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Proceedings Paper

Impact of large sidelobe discretes in SAR image formation
Author(s): John E. Maher; E. Douglas Lynch; Richard Schneible; Michael C. Wicks; Yuhong Zhang
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Paper Abstract

In this paper, the U.S. Air Force's Research Laboratory Space-Time Adaptive Processing (RLSTAP) tool is used to demonstrate the impact of large sidelobe discretes on modern Synthetic Aperture Radar (SAR) signal and image processing. Sidelobe discretes ay mask or even completely obscure weak target returns of interest in the immediate vicinity of these strong returns. Adaptive processing offers the potential to mitigate the effects of strong sidelobe discretes on image formation. In this paper, we characterize the severity of the problems caused by these discretes. RLSTAP can simulate high-fidelity airborne, spaceborne, or ground based multi-channel radar data in jamming and clutter environments, develop and evaluate new signal and image processing algorithms, and assess the performance of advanced radar systems. RLSTAP is a time domain simulation, updating object positions for every radar pulse and allowing modeling of realistic effects such as returns 'walking' across range bins and Doppler filters. The site-specific clutter model uses terrain elevation and cover data to derive the line-of-site visibility, grazing angle, and clutter type for each range-angle cell. Spatial and temporal clutter statistics are applied to each cell and the signal strength at the receiver is calculated as a function of the backscatter coefficient, range, atmospheric attenuation, antenna gain, and system gains/losses. The scene generation capability in RLSTAP is unique in that it exploits Defense Terrain Elevation Data (DTED) and Land Use Land Cover Data (LULC) to create realistic clutter scenes (data cubes) for any given geographic location. As such, the application of adaptive multi-channel/multi-pulse processing to radar data that is characteristic of the area being imaged is now possible. Furthermore, the selection of waveform parameters, signal and image processing techniques, and associated radar parameters may be improved upon.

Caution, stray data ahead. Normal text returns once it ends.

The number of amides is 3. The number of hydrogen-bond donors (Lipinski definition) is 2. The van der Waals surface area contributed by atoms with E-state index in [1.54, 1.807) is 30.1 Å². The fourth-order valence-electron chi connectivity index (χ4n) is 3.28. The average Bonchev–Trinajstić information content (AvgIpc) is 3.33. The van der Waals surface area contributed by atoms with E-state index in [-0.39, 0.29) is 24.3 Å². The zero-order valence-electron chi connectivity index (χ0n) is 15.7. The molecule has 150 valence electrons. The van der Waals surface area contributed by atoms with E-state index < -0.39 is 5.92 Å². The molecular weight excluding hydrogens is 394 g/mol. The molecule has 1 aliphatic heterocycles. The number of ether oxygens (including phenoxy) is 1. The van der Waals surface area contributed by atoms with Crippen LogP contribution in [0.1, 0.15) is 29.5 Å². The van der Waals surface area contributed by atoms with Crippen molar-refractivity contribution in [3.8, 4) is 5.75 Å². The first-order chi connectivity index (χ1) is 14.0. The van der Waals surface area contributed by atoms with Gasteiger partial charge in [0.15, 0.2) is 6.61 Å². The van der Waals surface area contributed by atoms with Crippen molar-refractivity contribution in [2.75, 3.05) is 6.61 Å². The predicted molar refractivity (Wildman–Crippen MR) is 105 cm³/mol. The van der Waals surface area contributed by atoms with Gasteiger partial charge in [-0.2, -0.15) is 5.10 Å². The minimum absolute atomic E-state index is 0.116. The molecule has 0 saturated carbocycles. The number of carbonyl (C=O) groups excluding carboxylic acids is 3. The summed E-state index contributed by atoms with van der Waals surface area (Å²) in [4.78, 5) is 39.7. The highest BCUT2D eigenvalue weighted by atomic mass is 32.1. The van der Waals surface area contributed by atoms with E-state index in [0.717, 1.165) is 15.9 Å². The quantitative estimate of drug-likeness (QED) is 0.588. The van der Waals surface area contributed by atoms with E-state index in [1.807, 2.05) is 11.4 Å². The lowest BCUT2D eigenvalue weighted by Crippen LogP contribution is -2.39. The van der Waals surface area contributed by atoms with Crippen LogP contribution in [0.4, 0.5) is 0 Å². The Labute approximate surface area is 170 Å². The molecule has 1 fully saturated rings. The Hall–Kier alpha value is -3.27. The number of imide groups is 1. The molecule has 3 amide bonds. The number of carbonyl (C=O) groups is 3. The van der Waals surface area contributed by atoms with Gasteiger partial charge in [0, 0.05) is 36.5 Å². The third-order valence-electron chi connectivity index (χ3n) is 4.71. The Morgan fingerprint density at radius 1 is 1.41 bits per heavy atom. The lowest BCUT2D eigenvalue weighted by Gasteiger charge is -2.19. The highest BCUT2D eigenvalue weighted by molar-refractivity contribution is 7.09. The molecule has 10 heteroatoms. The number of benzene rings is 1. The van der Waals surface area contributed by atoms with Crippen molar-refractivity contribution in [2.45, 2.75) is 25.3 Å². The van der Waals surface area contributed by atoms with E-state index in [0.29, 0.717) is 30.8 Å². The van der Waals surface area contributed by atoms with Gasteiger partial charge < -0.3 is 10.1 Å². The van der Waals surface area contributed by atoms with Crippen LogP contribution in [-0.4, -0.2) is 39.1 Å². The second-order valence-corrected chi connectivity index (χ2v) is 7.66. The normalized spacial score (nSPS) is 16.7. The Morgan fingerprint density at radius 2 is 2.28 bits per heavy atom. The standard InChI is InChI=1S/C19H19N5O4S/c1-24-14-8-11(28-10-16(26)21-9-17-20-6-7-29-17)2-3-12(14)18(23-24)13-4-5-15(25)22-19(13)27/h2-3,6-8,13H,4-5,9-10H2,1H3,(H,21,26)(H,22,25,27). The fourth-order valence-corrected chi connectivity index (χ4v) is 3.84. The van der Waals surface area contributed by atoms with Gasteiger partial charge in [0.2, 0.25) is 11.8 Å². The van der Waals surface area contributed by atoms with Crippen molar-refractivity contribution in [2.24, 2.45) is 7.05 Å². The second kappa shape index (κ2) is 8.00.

Paper Details

Date Published: 12 December 2001
PDF: 8 pages
Proc. SPIE 4540, Sensors, Systems, and Next-Generation Satellites V, (12 December 2001); doi: 10.1117/12.450664
Show Author Affiliations
John E. Maher, Air Force Research Lab. (United States)
E. Douglas Lynch, Air Force Research Lab. (United States)
Richard Schneible, Research Associates for Defense Conversion, Inc. (United States)
Michael C. Wicks, Air Force Research Lab. (United States)
Yuhong Zhang, Research Associates for Defense Conversion, Inc. (United States)

Published in SPIE Proceedings Vol. 4540:
Sensors, Systems, and Next-Generation Satellites V
Hiroyuki Fujisada; Joan B. Lurie; Konradin Weber; Joan B. Lurie; Konradin Weber, Editor(s)

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